How government’s indiscretion led to Odi’s destruction—HRM King Okpoitari Diongoli
The ancient kingdom of Kolokuma/Opokuma Local Government Areas of Bayelsa State is made up of two divisions. One of these is Kolokuma and the other is known as Opokuma. The indigenes of Opokuma, which, according to local folks, is the older of the two, are mainly farmers, fishermen and women, feller of wood and local gin brewers known as “Apeteshi-Ogogoro.”
Shell Petroleum Development Company (SPDC) contractors recently completed test-running $2.5b oil and gas facilities made up of oil-well heads in the Kolokuma/Opokuma area, in preparation for its full operations. There is also a huge deposit of gas in the kingdom, and required facilities have been installed and tested, even though operation is yet to commence.
One peculiar thing about Kolokuma/Opokuma is that they are the unofficial headquarters of Niger Delta agitations. It is the birthplace of Isaac Jasper Adaka Boro, the 30-year-old, military Major, who was killed in controversial circumstances 49 years ago.
Boro had led an insurrection against the country over what he perceived as injustice in the Niger Delta Region. And in his honour, the Niger Delta people now celebrate May 16 of every year as Boro Day in Kaiama.
Kolokuma/Opokuma was also where the Kaiama was made for the agitation and struggle for the rights of Niger Delta people in 1998. It is also where Odi community is located.
The senior of the two kings in these kingdoms is 52-year-old King Okpoitari Diongoli (Opokuma IV) Ibedaowei of ancient Opokuma Kingdom in the Kolokuma/Opokuma Local Government Area of Bayelsa State.
Palace Watch recently had an interview with King Okpoitari Diongoli (Opokuma IV).
Your Majesty, when will all the agitations in the Niger Delta Region stop? Are efforts by various governments not enough to pacify your people?
For several years now, the Nigerian system has been deliberately skewed to not favour my people and people from this region. This cannot continue forever. Once you are from the Niger Delta Region, you are naturally disadvantaged. For how long can the Nigerian government continue to suppress a people? This is the next question. Do not forget that Boro started this struggle in the late 60s. What the youths of this region are doing now is not much different from what Boro started. However, we as traditional rulers and some elites from this region are beginning to say, ‘look, this struggle should not be all about arms any longer, as it should henceforth be intellectual and we should begin to introduce innovations on how to achieve our corporate objectives.’
I am saying this, because the arm struggle has not actually helped us. When the Kaiama occurred in 1998, something happened on top of the Kaiama Bridge. An incident there led to gunshot exchange between our boys, some elements known as militants and some soldiers. Consequently, the military descended on Kaiama town. That occurrence led to the death of the immediate past king of Kaiama. It also resulted in the burning of several houses, properties and the death of so many people in the town. It was a colossal loss. But while we were still struggling to recover from that incident, the 1999 destruction of Odi made the Kaiama incident look like child’s play.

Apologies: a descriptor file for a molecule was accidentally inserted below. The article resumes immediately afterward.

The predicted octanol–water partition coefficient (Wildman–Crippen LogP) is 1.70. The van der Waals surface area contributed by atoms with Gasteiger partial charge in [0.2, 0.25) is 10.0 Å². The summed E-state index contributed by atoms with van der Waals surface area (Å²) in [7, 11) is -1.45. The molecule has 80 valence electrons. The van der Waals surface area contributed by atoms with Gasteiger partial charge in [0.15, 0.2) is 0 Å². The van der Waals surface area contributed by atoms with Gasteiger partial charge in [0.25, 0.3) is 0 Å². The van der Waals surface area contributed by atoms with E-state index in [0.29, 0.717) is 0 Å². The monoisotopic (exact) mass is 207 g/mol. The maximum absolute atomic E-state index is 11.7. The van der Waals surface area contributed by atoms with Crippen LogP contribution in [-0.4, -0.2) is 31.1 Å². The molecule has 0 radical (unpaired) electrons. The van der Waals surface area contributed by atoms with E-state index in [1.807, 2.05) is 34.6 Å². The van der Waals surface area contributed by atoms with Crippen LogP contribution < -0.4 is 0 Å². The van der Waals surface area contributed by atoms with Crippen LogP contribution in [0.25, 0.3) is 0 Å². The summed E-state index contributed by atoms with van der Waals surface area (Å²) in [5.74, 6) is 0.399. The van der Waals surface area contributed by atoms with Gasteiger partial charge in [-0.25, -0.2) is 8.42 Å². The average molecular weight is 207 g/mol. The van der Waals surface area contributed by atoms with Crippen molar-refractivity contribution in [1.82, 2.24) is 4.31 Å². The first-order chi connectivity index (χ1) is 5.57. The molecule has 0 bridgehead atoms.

While the 1998 incident happened during a military regime, the 1999 destruction of Odi was during a civilian government. The magnitude of that ugly incident was unimaginable. And with that, we now began to take a second look at our approach. Must we continue with the arm struggle? Have we been able to make any remarkable progress with this arm struggle? If we have not, is there any better way to do it? Can we achieve our aims through dialogue? Can we achieve our aims and objectives through intellectual contributions, so that it is not just arm or youth wings, as it were?
So, principally, injustice, marginalisation, oppression, deprivation, exclusion from all facets of life, whether political, economic or social have been our lot. Perhaps what we have as a people, and which is exclusive to us is our preoccupation and social life. These are the only things the authority cannot or have not been able to take away from us. Segregation and what have you are some of the reasons why our people go into arm struggle.
Take for instance, the distribution of oil blocs, the modular refineries and all the rest of them. You can see the absence of people from the Niger Delta Region in all of this. It is so obvious that anyone can see it. So, you can understand why the anger in this part of the country is so intense.
But in all honesty, would you say what your people did at the time of Odi incident was right? Was it not your people’s intransigence that forced the then government to take that particular action?
The elders and the intellectuals in Odi, whom you accuse of refusing to cooperate with the government of the day, by refusing to hand over the youths involved in the crime to the relevant authority, were not in any way in the position to do what you wanted them to do. Although the incident took place in Odi, the principal actors were not just from Odi, they were from other communities in the region. Is it possible for civilians, whether elders or intellectuals, to attempt to apprehend armed youths and turned them over to relevant authority? I will say NO.